Updated: Sep 19, 2019
Riese (from the German ‘giant’) is the code name of the largest mining and construction project of Hitler's Germany, started and uncompleted in the Owl Mountains in 1943-1945.
In the face of the intensifying Allied bombing raids in 1943, Hitler's Germany transferred a large part of its armaments production to the safe region of the Sudetes. A project was devised to create Hitler's new headquarters at Książ Castle and huge bunkers and underground structures hollowed out in the Góry Sowie (Owl Mountains).
To this end, in the autumn of 1943, the company Industriegemeinschaft Schlesien AG was established, to which several thousand slave labour and prisoners of war who were located in the first four labor camps were transferred to project’s location. However, due to unsatisfactory progress of works, the Todt organization took over the construction at the turn of March and April 1944.
The plans included general adaptation works at the Książ castle, the creation of large spaces hollowed under the castle, the construction of giant tunnels and underground halls in several places in the Góry Sowie (Owl Mountains), the reorganization of the entire network of surrounding roads, and the connection of the entire narrow-gauge railway network.
It was the most expensive building of military units and strategic facilities of contemporary Germany (about 150 million marks). Construction and engineering was at the highest level available at the times. Plans were changed several times. The Riese project consumed 28 thousand tons of cement and steel, that is, as much as Germany allocated annually for the construction of anti-aircraft shelters for civilians.
The works were never completed. Before the entry of the Red Army, many underground structures were destroyed, or at least the tunnels leading to them were blown up.
As we learn from Michał Miszczuk- a local guide and expert on the Riese complex - one of the most interesting things is the fact that the Germans have built far more underground corridors than what we know today. Today we are talking about six underground complexes (including Osówka) and Książ castle as the center of Riese.
The total length of all corridors in all facilities is approximately 9 km. 20 kilometers of tunnels were built already in the initial 4 months and works continued for more than a year, all the time increasing the resources (including human resources).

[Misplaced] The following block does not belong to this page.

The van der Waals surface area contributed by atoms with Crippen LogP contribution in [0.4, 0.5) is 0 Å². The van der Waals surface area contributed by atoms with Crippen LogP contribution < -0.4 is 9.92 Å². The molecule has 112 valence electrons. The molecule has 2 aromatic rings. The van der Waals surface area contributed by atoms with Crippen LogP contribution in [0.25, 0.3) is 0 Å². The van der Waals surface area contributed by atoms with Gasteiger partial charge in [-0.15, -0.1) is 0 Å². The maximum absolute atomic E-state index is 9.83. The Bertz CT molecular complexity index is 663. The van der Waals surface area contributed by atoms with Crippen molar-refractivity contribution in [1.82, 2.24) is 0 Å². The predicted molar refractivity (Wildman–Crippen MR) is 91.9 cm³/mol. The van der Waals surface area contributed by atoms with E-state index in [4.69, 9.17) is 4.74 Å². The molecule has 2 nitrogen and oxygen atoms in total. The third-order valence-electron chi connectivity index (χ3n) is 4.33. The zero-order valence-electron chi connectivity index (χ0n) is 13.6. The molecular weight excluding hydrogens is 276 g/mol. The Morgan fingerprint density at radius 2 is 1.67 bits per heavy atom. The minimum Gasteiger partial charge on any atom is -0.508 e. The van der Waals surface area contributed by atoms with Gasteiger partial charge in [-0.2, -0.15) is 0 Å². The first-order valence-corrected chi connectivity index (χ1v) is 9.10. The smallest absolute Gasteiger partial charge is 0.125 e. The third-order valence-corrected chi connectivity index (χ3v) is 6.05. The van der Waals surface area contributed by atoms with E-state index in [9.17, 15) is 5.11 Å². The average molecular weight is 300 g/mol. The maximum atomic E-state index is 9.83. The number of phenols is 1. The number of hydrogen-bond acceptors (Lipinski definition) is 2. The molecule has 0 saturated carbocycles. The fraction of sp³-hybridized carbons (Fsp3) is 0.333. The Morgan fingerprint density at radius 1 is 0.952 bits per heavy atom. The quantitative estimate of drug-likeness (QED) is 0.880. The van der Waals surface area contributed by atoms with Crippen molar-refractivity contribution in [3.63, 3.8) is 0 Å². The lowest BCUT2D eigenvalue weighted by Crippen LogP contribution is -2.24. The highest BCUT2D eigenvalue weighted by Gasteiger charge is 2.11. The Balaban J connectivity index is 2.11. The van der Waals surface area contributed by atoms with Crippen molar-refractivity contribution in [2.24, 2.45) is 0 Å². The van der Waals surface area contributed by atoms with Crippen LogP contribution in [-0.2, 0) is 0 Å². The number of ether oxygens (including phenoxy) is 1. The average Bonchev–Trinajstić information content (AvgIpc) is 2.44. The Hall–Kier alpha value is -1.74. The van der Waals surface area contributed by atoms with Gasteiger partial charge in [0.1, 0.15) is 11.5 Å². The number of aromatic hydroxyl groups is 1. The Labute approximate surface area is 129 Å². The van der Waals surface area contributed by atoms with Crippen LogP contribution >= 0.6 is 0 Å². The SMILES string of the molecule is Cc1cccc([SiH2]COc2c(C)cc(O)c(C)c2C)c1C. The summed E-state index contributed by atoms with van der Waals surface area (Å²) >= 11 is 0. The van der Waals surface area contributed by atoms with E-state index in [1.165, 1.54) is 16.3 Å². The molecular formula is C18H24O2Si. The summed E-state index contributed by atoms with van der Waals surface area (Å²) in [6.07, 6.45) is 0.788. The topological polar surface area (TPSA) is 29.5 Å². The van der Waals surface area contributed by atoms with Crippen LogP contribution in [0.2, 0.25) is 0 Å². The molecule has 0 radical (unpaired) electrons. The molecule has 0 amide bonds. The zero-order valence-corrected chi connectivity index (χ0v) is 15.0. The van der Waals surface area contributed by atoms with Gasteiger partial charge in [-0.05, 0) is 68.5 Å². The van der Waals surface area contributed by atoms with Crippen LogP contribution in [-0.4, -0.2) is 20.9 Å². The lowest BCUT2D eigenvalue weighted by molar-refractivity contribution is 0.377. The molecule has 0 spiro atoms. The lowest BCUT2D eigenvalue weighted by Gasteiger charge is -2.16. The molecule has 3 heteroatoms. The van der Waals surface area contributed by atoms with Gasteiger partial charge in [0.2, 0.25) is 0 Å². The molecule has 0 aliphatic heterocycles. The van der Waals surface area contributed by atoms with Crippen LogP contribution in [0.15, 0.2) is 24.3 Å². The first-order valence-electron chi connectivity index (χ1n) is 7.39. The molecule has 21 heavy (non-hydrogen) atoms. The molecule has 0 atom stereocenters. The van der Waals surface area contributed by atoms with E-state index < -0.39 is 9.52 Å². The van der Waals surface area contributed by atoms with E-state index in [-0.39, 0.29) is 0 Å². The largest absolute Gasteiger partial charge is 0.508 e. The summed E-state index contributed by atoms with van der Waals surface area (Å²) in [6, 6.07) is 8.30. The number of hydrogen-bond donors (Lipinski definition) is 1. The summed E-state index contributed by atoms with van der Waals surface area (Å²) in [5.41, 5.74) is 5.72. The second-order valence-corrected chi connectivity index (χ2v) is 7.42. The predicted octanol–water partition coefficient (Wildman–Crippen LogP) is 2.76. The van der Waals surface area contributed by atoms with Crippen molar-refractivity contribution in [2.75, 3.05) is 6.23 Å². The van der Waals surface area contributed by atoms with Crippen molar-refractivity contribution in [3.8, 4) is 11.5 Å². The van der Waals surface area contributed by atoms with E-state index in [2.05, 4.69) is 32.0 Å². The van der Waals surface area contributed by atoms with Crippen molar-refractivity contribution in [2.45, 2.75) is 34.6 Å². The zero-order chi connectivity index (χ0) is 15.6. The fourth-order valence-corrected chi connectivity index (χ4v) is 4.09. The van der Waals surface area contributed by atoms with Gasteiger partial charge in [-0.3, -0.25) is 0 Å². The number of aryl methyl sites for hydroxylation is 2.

During the evacuation of Germans in May 1945, they covered and hid most of the constructed or already concrete rooms. Speculations are that they wanted to hide something there and what is more interesting, that something may very well still be there today!
The history of the “golden train” concentrates on search near the Książ Castle headquarters. The train has never been found, except for a tunnel. Some of the documents that have been found indicate that the Germans were building more such tunnels; exactly how many is still unknown.
Whenever a train entered the tunnel, the tunnel was flooded, the entrance was masked and the tracks were removed. No one was able to say that such a tunnel was actually created somewhere. The search for the train near Książ continues until today.
After the II WW, Poland obtained the territory of Lower Silesia, and German civilians were forced to evacuate. Immediately prior to this they put their valuables in German banks. They put them in metal deposits. Four trucks full of these deposits left the drove into the Owl Mountains.
Witnesses who claim to have seen this transport speak of four trucks that suddenly disappeared near Osówka. They did not turn back, they did not have the possibility of spraining, but they also did not leave anywhere else. Witnesses say that it looked as if suddenly, at some point, this transport entered into of the rock. Entrances in Osówka are big enough for such a transport be stored there.
There are numerous stories about the vanishing transports. They all end up in different places but in the same Riese complex area.
Many spoils of war have never been found. When building Riese in Lower Silesia, Germans were convinced that the complex would stay within Germany.
Even after the lost war, after the borders became stable they could return there and collect their hidden ‘treasures’…
Germany’s area remained pretty much same after the war but Lower Silesia found itself in Poland.
In fact, there are numerous indications that there really was something Nazi Germany could hide here and what's more interesting that ‘something’ is still there...
If it happens you are in Wroclaw or surrindings and wish to have one day tour to Riese complex, contact us firstname.lastname@example.org.
World War II enthusiasts are invited to this amazing journey in time. For details check at Riese Complex Tour.